Sound projectors provide an alternative to headphones for use in virtual reality and augmented reality simulations, and for other contexts that are helpful in directing the sound only to people who want it.
What if a commercial audio speaker has an autozoom projector that works with light and you can give it where people want it?
Chinmay Rajguru, University of Sussex, will explore the work of his research team by creating a projectable sound that can deliver spatial sound from a distance, forming a range of audible sound.
The session, “A Spatial Sound Delivery System for Virtual and Augmented Reality,” will take place on December 8 at 11:40 a.m. in the eastern United States as part of the 179th Meeting of the American Acoustical Society on December 7th. 10.
The researchers wanted to investigate an alternative to headphones for use in virtual and augmented reality simulations, where sound increasingly plays a major role. With headphones, however, users cannot interact directly with the outside world. The device they created consisted of a portable speaker, and two metamaterials of different focal lengths arranged in a telescope.
“Our system tracks the user through the camera and sends the sound to the user,” Rajguru said. They gave signals between 5 and 6 kilograms and reached 20 centimeters accuracy giving sound.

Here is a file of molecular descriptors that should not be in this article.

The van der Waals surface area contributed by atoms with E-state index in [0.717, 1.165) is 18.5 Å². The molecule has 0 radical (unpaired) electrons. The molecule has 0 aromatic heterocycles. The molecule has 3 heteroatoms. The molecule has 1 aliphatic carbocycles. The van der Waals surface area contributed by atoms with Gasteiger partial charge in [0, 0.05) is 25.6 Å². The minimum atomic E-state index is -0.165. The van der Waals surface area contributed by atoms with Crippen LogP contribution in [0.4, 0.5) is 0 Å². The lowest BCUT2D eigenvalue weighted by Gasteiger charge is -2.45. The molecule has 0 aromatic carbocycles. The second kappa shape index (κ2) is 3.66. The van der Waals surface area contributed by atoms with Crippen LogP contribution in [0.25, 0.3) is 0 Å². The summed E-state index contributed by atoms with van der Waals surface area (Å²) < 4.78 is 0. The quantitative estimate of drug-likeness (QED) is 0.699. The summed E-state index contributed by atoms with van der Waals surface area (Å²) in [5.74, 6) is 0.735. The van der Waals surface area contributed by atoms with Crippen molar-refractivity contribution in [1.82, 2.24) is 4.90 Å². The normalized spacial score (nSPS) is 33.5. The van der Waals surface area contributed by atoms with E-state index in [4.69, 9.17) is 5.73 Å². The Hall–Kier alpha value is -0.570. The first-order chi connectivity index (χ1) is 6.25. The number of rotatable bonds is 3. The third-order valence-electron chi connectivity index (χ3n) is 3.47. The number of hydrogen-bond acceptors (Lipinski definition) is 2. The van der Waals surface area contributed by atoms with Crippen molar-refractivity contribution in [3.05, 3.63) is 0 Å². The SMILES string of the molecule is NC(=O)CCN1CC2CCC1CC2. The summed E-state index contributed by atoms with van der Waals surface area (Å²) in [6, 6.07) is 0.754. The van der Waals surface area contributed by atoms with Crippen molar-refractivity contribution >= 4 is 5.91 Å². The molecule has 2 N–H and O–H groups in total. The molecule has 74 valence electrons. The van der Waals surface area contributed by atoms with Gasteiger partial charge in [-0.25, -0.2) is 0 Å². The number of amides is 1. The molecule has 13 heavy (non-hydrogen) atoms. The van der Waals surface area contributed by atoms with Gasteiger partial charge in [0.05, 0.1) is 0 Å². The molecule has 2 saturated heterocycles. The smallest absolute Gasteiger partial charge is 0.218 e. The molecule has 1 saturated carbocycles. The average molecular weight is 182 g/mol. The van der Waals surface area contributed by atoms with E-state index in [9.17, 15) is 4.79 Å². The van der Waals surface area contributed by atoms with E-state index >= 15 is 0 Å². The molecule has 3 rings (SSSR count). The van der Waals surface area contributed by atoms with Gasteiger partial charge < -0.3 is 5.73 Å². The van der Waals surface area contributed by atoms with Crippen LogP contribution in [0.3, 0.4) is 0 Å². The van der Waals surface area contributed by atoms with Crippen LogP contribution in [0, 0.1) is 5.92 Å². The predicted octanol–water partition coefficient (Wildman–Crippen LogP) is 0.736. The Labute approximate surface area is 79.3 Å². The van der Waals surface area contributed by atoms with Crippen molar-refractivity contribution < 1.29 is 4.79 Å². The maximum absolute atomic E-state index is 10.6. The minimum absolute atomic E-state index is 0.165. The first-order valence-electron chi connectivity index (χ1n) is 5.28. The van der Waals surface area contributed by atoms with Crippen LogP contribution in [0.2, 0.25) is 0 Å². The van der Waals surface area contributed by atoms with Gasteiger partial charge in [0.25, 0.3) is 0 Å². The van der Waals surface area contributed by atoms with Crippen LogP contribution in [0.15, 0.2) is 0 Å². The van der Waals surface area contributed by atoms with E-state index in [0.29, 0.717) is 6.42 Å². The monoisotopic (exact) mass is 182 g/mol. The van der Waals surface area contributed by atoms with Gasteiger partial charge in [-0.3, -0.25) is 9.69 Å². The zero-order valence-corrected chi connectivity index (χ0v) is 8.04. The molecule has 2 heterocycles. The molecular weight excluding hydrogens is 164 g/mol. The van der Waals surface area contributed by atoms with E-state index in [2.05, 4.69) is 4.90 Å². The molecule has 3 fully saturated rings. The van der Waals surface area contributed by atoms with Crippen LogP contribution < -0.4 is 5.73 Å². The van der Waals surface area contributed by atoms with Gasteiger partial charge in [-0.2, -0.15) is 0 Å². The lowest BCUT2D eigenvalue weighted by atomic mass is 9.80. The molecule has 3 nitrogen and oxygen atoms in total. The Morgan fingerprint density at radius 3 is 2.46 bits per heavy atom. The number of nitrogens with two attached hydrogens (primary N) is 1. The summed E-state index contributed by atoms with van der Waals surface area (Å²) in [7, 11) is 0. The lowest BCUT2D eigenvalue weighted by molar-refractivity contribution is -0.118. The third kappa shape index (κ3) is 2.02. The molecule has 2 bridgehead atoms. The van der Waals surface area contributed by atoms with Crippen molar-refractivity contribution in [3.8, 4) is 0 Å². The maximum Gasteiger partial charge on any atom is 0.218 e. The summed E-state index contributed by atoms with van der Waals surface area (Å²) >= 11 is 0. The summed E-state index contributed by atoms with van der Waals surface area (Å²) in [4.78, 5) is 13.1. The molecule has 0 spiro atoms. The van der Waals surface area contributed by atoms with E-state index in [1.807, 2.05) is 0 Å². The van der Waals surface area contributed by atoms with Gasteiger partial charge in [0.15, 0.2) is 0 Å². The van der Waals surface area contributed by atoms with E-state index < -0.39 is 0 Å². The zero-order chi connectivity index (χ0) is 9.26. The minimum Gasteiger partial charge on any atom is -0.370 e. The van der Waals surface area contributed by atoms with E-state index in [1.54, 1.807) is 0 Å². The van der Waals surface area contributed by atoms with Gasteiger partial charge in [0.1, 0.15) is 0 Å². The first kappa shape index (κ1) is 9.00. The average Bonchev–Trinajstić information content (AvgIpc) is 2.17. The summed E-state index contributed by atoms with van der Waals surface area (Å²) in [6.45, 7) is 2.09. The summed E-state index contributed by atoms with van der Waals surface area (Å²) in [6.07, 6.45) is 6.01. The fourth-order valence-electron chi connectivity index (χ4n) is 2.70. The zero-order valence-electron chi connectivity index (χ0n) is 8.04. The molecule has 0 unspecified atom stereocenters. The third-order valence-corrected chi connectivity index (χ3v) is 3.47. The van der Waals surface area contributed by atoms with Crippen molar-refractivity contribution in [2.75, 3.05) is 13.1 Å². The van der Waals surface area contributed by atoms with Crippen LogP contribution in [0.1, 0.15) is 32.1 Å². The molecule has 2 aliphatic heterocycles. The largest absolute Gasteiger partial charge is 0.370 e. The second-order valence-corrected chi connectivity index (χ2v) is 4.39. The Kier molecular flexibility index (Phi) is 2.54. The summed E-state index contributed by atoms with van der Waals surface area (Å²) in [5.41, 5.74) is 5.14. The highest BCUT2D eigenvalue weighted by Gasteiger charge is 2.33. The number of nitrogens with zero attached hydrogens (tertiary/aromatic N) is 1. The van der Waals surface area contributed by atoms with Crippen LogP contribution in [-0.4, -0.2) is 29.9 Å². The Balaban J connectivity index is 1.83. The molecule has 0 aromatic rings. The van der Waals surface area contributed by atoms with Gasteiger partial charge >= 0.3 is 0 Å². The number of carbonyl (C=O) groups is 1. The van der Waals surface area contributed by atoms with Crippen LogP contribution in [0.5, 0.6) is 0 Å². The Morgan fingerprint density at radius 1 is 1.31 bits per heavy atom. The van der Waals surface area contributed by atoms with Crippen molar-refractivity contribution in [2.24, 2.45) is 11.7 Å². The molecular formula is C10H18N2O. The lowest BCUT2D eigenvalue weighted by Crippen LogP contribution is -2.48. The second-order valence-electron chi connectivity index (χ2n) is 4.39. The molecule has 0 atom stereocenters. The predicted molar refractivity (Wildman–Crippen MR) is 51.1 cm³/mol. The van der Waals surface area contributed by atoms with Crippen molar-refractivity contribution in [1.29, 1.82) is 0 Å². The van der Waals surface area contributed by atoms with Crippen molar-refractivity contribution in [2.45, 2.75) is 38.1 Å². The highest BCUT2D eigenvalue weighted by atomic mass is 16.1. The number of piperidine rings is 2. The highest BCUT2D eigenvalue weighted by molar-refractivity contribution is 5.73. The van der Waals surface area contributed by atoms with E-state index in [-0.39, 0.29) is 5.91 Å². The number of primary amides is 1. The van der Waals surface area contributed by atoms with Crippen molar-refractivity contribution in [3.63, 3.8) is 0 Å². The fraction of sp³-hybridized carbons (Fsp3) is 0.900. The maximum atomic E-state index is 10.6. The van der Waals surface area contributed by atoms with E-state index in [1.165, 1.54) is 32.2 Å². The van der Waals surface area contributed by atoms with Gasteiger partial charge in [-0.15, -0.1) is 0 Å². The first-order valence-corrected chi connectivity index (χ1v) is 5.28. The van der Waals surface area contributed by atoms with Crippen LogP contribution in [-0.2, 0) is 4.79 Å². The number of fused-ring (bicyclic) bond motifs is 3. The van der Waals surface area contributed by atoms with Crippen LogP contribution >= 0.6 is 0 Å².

They referred to the performance of the system with measurements and a pilot study of human participants. They also connected the projector to a VR headset to show how it can be used to deliver messages in VR.
Researchers have found that large, empty rooms work best for their technology because it is more difficult to understand the direction of sound because of reverberation in smaller rooms. Using the tracking hardware they borrowed from the video game console, they were able to cover 4 to 4 meters of space in the real world, which seems to cover even larger spaces in VR simulation.
Directional sounding can have a wide range of applications, such as providing hospital notification in a particular room without disturbing other patients, or at airports that provide sound to a sector or a moving person about the state of their flight.
Meeting: 179th Meeting of the Acoustical Society of America